What a treat it was to stumble upon one of the most beautiful homes in Vermont, and all the best houses have names! Glimmerstone is located in the small town of Cavendish, and is possibly the finest Snecked Ashlar constructed home in the state. The house was built in 1845 for Henry Fullerton, manager of the Black River Manufacturing and Canal Company mill in Cavendish. The stone used to build the house was quarried less than a mile away, and hauled to the site. The construction style consists of stone facing on either side of rubble fill, with slabs and snecks sometimes laid across the fill to provide strength, a method brought to the region by Scottish immigrant masons. The house’s design is by a local carpenter, Lucius Paige, and is based on designs published by Andrew Jackson Downing, who depicted many Gothic style designs in pattern books which were built all over the country. The house has had a number of owners after Mr. Fullerton died. During the prohibition era, Art Hadley, who would later become extremely wealthy as the inventor of the expansion bracelet, used the home as part of a rum running operation. Glimmerstone was purchased in 2010 by the current owners, who underwent a massive restoration of the home, converting it into a bed and breakfast, allowing the public to experience the property as well.
I love Rockport because every time I walk the winding, narrow streets, I find something new. This time, I stumbled upon this absolutely amazing mansion, built at the height of the romantic period of architecture. The home was built in 1851 by Solomon Torrey and his wife, Susanna Norwood. Susanna was the daughter of Charles Norwood, a descendant of Joshua Norwood, who owned much of the land in this part of town and lived in the c.1680 cottage down the street (last post). Solomon Torrey was the son of a quarry owner in Quincy, who seemingly moved to Rockport to continue in the family trade (the “Rock” in Rockport). Solomon and Susanna were gifted some land from her father to build a fine home, when the couple were still in their 20s! Before this, Solomon traveled west to partake in the California Gold Rush, his newlywed wife Susanna kept a diary, while he was away, mentioning her dream “stone cottage” where she and her family would live a long life together. When Solomon returned, the couple built their dream home, and had two daughters, Aria and Susannah. Sadly, Solomon lived only 5 years after his return from the Gold Rush and died at just 33 years old. Susannah was aided by her family, raising her two daughters, never remarrying, living in her dream home without the love of her life until her death in 1908, at 81 years old.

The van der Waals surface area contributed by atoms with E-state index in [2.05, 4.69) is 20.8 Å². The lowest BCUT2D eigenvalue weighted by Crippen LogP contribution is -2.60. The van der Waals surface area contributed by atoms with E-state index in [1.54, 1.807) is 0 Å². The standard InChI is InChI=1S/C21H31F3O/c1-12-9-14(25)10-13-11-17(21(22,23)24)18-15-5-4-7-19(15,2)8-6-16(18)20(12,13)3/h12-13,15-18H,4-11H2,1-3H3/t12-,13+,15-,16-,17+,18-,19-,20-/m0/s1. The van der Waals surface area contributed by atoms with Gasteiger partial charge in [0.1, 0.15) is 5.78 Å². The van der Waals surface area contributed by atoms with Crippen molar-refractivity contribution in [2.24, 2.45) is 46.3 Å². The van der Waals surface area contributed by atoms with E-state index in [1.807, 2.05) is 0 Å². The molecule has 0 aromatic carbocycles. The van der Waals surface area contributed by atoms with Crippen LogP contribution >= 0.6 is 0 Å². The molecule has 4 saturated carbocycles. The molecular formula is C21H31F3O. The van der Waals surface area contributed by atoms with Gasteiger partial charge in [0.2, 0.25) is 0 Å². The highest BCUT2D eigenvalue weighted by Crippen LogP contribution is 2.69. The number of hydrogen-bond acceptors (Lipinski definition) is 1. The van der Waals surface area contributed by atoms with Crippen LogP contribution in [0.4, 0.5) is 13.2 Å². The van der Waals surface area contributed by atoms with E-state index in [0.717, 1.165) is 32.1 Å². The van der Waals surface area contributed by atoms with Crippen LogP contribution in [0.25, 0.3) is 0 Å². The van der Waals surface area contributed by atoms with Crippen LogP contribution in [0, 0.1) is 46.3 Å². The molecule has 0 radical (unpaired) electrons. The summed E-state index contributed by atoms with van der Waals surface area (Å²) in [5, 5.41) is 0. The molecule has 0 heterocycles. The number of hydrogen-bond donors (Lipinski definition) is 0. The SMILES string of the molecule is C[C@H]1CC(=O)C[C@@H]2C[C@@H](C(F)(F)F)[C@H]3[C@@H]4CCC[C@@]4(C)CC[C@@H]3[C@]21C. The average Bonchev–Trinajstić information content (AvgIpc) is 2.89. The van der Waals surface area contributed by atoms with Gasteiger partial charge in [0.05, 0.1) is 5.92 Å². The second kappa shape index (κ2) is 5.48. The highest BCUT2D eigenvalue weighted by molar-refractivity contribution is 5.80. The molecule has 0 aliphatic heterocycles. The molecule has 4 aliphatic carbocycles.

Here is another of my favorite non-Gilded Age houses in Newport, the John Bush House on Mann Street! John T. Bush (1817-1881) was listed in directories as a “wool-puller” which clearly was a lucrative job, as he could afford to build this high-style Gothic Revival home. This house is heavily influenced by the publications of Andrew Jackson Downing first published in 1842, so the house is probably built within a couple years of that date. Hallmark features of the Gothic Revival style include: lancet windows, bargeboards, windows with drip molds, and steeply pitched roofs; this house has all of the above!
Architects William Robert Ware and Henry Van Brunt designed this parsonage in Easton, Massachusetts for the Unity Church in town (featured previously). The Victorian Gothic house is constructed of polychromatic stone, wood trim, slate and copper roof surfaces, and terracotta finials. The architecture is very well-developed and stands toe-to-toe with the other architectural landmarks in town, just a short walk away.
This Carpenter Gothic house in Gardiner, Maine, was built in 1853 by Reverend J.W. Hanson, author of the 1852 History of Gardiner, Pittston and West Gardiner and the second minister (1850-54) of the Universalist Church (last post), after its organization in 1843. Hanson was likely inspired by the design of his church when having his own home built, as he followed the Gothic mode. His house features board-and-batten siding, bargeboards, and trefoil windows and carvings in the said bargeboards. Reverend Hanson lived in the home until 1868 when he moved to Dubuque, Iowa. The home is very well preserved and one of the best examples of the Carpenter Gothic style in the state.
This home in Schenectady’s Stockade Historic District appears to have been built in the mid-19th century, and is an excellent example of a modestly sized Gothic Revival cottage. The house was occupied around 1860 by David P. Forrest, who served one term as Mayor of Schenectady in 1859, later becoming an Inspector of State Prisons from 1860 to 1862. The amazing Gothic bargeboard and other trimmings have remained and add so much intrigue to the home’s design. And that lancet window in the gable end! Swoon.